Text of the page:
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Though both have their problems, I like the second one better. Re: the first, I can't for the life of me think of what "metropolis" there is in central PA (State College hardly qualifies), why Beaver County PA is not considered part of Pittsburgh "metrolachia" when it is part of the Pittsburgh MSA and why Lawrence County, PA is not part of "Agrilachia".

My main issue with the second map is it doesn't go far enough north, and again excludes Lawrence County, PA. The area it calls "Pittsburghlachia" goes too far north and east; most of those counties should be included in "Interior Ridgelines"
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Old 04-04-2018, 09:26 AM
 
29,934 posts, read 27,365,450 times
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Quote:
Originally Posted by Katarina Witt View Post
Though both have their problems, I like the second one better. Re: the first, I can't for the life of me think of what "metropolis" there is in central PA (State College hardly qualifies), why Beaver County PA is not considered part of Pittsburgh "metrolachia" when it is part of the Pittsburgh MSA and why Lawrence County, PA is not part of "Agrilachia".

My main issue with the second map is it doesn't go far enough north, and again excludes Lawrence County, PA. The area it calls "Pittsburghlachia" goes too far north and east; most of those counties should be included in "Interior Ridgelines"
I'm guessing State College was included in Metrolachia because it's liberal. But yeah, there are inconsistencies there. It seems that they only included counties that are home to the central cities of their metros.
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Old 04-04-2018, 12:35 PM
 
Location: Jersey City
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In the first map, I think we can all agree the "Metrolachia" is bs. I do like "Agrilachia" as a region. So often people think of Appalachia as coal fields and forest. It's good to ID the agricultural parts of the region.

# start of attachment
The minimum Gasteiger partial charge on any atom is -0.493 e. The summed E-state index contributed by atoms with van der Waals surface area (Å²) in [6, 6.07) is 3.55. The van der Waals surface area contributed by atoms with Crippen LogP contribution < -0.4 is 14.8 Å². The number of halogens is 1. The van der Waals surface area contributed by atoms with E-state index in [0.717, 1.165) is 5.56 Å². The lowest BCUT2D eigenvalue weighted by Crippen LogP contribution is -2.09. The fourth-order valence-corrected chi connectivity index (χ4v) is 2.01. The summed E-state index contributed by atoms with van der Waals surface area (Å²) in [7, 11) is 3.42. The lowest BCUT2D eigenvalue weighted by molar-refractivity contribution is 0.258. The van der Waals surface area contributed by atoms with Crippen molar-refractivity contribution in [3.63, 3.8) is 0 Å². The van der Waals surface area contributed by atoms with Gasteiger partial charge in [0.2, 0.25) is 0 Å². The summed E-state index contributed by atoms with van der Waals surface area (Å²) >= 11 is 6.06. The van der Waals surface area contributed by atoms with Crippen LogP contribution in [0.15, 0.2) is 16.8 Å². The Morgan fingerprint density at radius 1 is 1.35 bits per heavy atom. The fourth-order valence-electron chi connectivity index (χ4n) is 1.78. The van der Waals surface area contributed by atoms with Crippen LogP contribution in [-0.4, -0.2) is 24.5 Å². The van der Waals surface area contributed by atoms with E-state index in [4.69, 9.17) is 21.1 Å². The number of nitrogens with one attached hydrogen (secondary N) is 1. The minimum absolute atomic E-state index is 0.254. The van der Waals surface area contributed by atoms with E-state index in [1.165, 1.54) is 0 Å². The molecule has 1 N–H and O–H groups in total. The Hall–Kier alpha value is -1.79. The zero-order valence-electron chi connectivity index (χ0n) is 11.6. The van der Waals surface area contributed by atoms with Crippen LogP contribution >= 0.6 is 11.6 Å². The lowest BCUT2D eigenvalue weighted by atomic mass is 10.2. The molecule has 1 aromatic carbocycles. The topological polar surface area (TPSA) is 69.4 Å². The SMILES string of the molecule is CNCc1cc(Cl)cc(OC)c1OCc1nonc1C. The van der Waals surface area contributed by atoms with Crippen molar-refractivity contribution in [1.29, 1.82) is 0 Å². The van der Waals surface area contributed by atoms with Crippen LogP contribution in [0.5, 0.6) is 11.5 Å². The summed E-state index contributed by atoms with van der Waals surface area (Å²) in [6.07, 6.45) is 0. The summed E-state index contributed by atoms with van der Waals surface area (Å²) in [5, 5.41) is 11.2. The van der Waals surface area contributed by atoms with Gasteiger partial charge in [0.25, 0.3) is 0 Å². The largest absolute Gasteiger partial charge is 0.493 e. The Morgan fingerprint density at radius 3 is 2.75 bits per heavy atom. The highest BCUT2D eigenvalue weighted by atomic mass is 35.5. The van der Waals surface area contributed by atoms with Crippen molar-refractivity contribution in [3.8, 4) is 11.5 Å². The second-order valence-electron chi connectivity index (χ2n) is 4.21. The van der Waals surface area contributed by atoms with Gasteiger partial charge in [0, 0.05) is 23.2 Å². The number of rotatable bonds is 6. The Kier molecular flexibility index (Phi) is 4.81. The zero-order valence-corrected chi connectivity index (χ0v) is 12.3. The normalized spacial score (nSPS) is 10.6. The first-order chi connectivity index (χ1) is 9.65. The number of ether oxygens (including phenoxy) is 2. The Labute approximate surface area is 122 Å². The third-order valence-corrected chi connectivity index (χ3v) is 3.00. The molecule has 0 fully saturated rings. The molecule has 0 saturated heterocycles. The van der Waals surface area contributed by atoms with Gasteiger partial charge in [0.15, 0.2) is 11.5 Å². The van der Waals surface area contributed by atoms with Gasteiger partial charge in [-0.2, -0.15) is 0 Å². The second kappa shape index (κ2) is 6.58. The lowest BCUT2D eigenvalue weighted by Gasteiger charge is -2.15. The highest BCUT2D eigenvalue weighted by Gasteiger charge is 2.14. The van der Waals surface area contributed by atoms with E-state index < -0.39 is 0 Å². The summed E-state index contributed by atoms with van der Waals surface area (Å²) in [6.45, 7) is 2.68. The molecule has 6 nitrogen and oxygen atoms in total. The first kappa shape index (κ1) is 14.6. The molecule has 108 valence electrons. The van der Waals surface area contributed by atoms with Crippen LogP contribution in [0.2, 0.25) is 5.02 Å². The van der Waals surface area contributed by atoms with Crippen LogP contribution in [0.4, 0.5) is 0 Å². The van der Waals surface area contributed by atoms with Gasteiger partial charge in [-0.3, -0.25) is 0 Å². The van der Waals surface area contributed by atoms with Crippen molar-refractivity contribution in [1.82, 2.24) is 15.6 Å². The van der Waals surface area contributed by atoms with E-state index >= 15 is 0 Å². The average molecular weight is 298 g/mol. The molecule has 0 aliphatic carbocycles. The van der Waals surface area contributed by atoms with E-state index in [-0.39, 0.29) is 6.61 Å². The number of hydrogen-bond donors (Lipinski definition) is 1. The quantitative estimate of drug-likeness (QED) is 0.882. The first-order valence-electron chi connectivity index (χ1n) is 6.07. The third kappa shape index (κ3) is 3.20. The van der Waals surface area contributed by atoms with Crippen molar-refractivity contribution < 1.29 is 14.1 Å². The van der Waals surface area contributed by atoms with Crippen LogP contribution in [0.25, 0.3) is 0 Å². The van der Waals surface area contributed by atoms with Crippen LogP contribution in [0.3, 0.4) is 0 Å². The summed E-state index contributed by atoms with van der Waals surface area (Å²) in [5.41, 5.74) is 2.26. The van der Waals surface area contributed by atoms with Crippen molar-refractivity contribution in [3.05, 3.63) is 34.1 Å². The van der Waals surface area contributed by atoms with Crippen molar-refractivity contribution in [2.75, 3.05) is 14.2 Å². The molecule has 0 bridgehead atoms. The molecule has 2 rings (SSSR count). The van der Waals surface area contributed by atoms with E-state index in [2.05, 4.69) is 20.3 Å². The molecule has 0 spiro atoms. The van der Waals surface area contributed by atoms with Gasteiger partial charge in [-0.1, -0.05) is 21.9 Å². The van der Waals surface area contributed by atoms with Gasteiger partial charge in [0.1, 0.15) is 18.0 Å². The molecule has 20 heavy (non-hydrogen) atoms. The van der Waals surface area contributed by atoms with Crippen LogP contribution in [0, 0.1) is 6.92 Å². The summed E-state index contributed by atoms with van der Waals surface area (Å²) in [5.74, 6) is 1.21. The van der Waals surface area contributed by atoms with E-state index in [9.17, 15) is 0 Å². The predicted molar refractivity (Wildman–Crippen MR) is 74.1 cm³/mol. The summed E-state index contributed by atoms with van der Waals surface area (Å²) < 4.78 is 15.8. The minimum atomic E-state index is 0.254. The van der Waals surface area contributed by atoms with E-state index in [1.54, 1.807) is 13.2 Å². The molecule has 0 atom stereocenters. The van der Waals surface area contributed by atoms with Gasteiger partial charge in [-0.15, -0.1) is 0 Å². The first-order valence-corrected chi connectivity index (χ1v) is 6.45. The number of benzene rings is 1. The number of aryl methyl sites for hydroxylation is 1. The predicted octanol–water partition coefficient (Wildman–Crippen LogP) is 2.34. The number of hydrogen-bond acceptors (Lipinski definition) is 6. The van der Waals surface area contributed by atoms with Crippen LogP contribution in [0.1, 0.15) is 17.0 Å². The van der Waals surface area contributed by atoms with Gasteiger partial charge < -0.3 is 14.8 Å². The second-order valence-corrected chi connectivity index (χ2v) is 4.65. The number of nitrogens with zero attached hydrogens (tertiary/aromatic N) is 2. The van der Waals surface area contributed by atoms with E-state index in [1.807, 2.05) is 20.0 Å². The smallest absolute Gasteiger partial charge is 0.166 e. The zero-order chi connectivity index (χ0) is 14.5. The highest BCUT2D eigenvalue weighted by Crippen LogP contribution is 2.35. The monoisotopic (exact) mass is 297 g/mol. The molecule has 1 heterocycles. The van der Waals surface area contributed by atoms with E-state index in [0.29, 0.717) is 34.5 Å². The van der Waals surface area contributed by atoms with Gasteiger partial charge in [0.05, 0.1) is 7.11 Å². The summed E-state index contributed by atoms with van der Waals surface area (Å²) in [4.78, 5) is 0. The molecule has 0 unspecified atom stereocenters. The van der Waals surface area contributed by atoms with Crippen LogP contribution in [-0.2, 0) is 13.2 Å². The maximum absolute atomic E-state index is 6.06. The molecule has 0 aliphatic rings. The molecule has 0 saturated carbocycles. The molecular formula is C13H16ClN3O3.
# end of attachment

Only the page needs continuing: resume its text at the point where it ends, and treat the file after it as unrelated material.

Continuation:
I know the Appalachian Regional Commission extends into northeastern Mississippi, but how much of that area is really "Appalachia?" I haven't been to that area of MS before, but it doesn't seem, based on topography, that it's all that Appalachian.

Also, once the map gets north of the Potomac, there are many eastern counties that can't legitimately be considered part of Appalachia. Montgomery, Howard, Baltimore, Harford and Cecil counties in Maryland? Half of those counties are in (or at least partially in) the coastal plain. Montgomery County, PA? Fairfield and New Haven counties in CT? There are some small hills in some of these places, but they're "piedmont" at best.

The second map makes a little more sense, though I'd like to see it cover New England's Appalachian regions and it may dip a bit too far into Alabama. I know Tallapoosa and Elmore counties aren't quite Black Belt yet, but there's a southern Piedmont or space between Black Belt and Appalachia that these types of places would be classified in, IMO. I think Shelby County is really as far south as you can go with "Appalachia." The land starts to flatten out quite a bit south of Alabaster.
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Old 04-04-2018, 01:09 PM
 
Location: Tennessee
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This may be useful as an identifier for certain geological features, but culturally, no - it's way off. "Agrilachia" Tennessee does not have much in common with that similar region in central PA.